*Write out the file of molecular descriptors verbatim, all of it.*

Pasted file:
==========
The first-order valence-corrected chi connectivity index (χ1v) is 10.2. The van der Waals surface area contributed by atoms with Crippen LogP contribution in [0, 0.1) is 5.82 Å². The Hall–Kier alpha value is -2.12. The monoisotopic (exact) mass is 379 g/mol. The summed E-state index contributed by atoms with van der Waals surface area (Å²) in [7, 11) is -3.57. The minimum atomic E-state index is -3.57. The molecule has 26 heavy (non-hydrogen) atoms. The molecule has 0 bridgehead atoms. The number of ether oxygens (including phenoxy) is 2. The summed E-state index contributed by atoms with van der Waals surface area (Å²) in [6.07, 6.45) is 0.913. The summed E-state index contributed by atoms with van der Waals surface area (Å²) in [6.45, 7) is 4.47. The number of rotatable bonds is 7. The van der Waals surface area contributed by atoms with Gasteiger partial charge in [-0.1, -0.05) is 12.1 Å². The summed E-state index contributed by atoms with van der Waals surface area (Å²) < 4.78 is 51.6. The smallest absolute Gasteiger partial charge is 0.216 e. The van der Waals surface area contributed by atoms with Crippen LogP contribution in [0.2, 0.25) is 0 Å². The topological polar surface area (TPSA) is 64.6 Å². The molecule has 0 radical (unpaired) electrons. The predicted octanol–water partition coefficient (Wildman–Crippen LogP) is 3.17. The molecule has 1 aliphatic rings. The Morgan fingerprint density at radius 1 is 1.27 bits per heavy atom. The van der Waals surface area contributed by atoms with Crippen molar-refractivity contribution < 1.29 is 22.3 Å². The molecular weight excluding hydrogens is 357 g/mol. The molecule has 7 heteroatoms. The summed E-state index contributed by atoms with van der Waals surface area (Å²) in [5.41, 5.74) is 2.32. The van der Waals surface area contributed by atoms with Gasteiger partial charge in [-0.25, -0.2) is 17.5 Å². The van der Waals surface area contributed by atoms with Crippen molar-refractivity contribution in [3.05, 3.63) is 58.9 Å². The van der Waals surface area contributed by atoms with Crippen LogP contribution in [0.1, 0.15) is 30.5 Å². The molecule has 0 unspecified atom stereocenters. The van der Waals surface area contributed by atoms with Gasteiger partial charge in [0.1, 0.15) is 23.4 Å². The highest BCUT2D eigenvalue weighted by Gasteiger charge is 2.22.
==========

The first-order valence-corrected chi connectivity index (χ1v) is 10.2. The van der Waals surface area contributed by atoms with Crippen LogP contribution in [0, 0.1) is 5.82 Å². The Hall–Kier alpha value is -2.12. The monoisotopic (exact) mass is 379 g/mol. The summed E-state index contributed by atoms with van der Waals surface area (Å²) in [7, 11) is -3.57. The minimum atomic E-state index is -3.57. The molecule has 26 heavy (non-hydrogen) atoms. The molecule has 0 bridgehead atoms. The number of ether oxygens (including phenoxy) is 2. The summed E-state index contributed by atoms with van der Waals surface area (Å²) in [6.07, 6.45) is 0.913. The summed E-state index contributed by atoms with van der Waals surface area (Å²) in [6.45, 7) is 4.47. The number of rotatable bonds is 7. The van der Waals surface area contributed by atoms with Gasteiger partial charge in [-0.1, -0.05) is 12.1 Å². The summed E-state index contributed by atoms with van der Waals surface area (Å²) < 4.78 is 51.6. The smallest absolute Gasteiger partial charge is 0.216 e. The van der Waals surface area contributed by atoms with Crippen LogP contribution in [0.2, 0.25) is 0 Å². The topological polar surface area (TPSA) is 64.6 Å². The molecule has 0 radical (unpaired) electrons. The predicted octanol–water partition coefficient (Wildman–Crippen LogP) is 3.17. The molecule has 1 aliphatic rings. The Morgan fingerprint density at radius 1 is 1.27 bits per heavy atom. The van der Waals surface area contributed by atoms with Crippen molar-refractivity contribution < 1.29 is 22.3 Å². The molecular weight excluding hydrogens is 357 g/mol. The molecule has 7 heteroatoms. The summed E-state index contributed by atoms with van der Waals surface area (Å²) in [5.41, 5.74) is 2.32. The van der Waals surface area contributed by atoms with Gasteiger partial charge in [-0.25, -0.2) is 17.5 Å². The van der Waals surface area contributed by atoms with Crippen molar-refractivity contribution in [3.05, 3.63) is 58.9 Å². The van der Waals surface area contributed by atoms with Crippen LogP contribution in [0.1, 0.15) is 30.5 Å². The molecule has 0 unspecified atom stereocenters. The van der Waals surface area contributed by atoms with Gasteiger partial charge in [0.1, 0.15) is 23.4 Å². The highest BCUT2D eigenvalue weighted by Gasteiger charge is 2.22.